The release last week of the Senate and House Republicans' final plans for managed-care regulation sets the stage for what likely will be the most explosive legislative issue remaining this year in Congress.
Senate Republican leaders unveiled a managed-care regulation plan that is the most limited of all the proposals released to date. They expect to have the proposal drafted into a bill later this week. House GOP leaders, meanwhile, have introduced the final version of their own bill, which includes a number of provisions that aren't in the Senate version.
Both GOP plans share many "patient protection" measures with their corresponding Democratic alternatives, sponsored by Sen. Edward Kennedy of Massachusetts and Rep. John Dingell of Michigan.
For example, all the proposals would allow direct access to obstetricians/gynecologists and pediatricians for women and children.
The most significant area where the plans diverge is over beneficiaries' ability to sue a health plan that has delayed or denied coverage.
The GOP bills expand penalties if a plan refuses to comply with the decision of an external review board, which would be called upon in controversies involving health plans that are exempted from state laws under the Employee Retirement Income Security Act.
The Democratic plans take a different approach. They would make it easier for beneficiaries to sue when the plan delays or denies coverage. Republicans staunchly oppose such provisions, which they contend will increase litigation but not healthcare quality.
Last week, at a rally to support the Democratic bills, President Clinton said the health plan liability provision was the most important piece of the managed-care regulation puzzle. He stopped short of threatening a veto if the measure was not included in a congressional package, however.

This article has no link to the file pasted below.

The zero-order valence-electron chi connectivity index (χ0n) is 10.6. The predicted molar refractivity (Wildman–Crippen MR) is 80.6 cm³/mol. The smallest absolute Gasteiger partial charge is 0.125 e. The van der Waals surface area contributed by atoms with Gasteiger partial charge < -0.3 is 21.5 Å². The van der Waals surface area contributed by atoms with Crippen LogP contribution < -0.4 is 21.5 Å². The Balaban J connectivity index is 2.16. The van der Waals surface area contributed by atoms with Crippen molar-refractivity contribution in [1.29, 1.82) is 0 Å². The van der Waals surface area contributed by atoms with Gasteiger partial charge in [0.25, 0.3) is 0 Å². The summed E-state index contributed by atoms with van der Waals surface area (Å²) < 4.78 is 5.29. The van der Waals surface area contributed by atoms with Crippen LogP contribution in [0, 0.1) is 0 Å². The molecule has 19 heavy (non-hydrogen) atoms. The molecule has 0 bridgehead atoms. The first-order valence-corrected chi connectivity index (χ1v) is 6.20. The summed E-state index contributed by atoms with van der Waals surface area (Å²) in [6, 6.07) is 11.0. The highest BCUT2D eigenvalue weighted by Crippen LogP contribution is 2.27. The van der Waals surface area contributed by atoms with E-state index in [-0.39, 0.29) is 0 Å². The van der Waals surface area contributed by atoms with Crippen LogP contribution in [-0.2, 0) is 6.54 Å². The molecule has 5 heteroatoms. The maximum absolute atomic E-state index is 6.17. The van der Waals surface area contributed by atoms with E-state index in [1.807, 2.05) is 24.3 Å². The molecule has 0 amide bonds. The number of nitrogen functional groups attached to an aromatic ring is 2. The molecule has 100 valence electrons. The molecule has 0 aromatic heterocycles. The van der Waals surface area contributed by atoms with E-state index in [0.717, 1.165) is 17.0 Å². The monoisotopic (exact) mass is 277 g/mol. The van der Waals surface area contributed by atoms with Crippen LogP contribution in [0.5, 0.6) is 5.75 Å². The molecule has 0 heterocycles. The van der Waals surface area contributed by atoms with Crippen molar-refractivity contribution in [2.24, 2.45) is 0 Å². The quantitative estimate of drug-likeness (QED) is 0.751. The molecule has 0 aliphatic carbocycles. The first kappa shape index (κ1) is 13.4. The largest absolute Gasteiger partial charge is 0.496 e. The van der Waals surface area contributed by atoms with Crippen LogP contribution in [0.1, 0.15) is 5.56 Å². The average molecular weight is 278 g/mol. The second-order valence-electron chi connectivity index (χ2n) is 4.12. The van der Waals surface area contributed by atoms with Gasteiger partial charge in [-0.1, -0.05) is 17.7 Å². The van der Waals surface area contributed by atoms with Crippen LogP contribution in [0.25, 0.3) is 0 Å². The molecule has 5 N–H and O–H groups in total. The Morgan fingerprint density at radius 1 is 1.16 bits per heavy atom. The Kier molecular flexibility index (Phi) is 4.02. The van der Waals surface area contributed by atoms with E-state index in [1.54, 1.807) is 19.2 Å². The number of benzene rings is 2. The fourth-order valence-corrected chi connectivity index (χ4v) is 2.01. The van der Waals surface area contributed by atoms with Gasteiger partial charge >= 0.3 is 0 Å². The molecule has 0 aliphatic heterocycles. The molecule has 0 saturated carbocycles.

Republican leaders in both the House and Senate pledged a vote on their plans before Congress adjourns for its traditional August recess.
Those pledges, and Clinton's challenge, raise the matter of managed-care regulation to a level not attained by a health issue since the 1994 debate over healthcare reform. Both sides held rallies. The Democrats' included a number of secret witnesses who alleged wrongdoing by health plans. Not to be outdone, the Republicans staged an event outside the George Washington University Ronald Reagan Emergency Center.
When all the rallies are done, one issue that likely will make a difference is cost.
Last week the Congressional Budget Office released its analysis of the Democratic proposal. The CBO said the bill would raise insurance premium costs by about 4%. Of that, 1.2 percentage points would come from the health plan liability provision.
Employers would deal with most of the additional cost by dropping health insurance, raising costs to workers or decreasing wages, the CBO warned.
Democrats said the CBO analysis shows their plan would cause only a marginal increase in premium costs while affording patients needed protections.
Republicans said a 4% increase would cause millions of people to lose their health insurance.
Another measure of the potency of the managed-care regulation issue is the amount of advertising it is engendering. Last week the AFL-CIO started a $1 million campaign in support of the Democratic plan. The advertisements are running in 21 congressional districts, considered swing districts in the upcoming November election. Business and insurance groups countered with an ad campaign that attacks the bills in 15 districts, many overlapping with the labor campaign. The groups would not divulge how much they were spending on the ads.
Meanwhile, Rep. Greg Ganske, (R-Iowa), who has tested the House GOP leadership's patience in its tortuous journey to healthcare quality legislation, last week resigned his position on a national Medicare commission because of conflicts with fellow Republicans.
Ganske, a Des Moines plastic surgeon who first sponsored legislation banning "gag clauses," appeared with Clinton at the rally.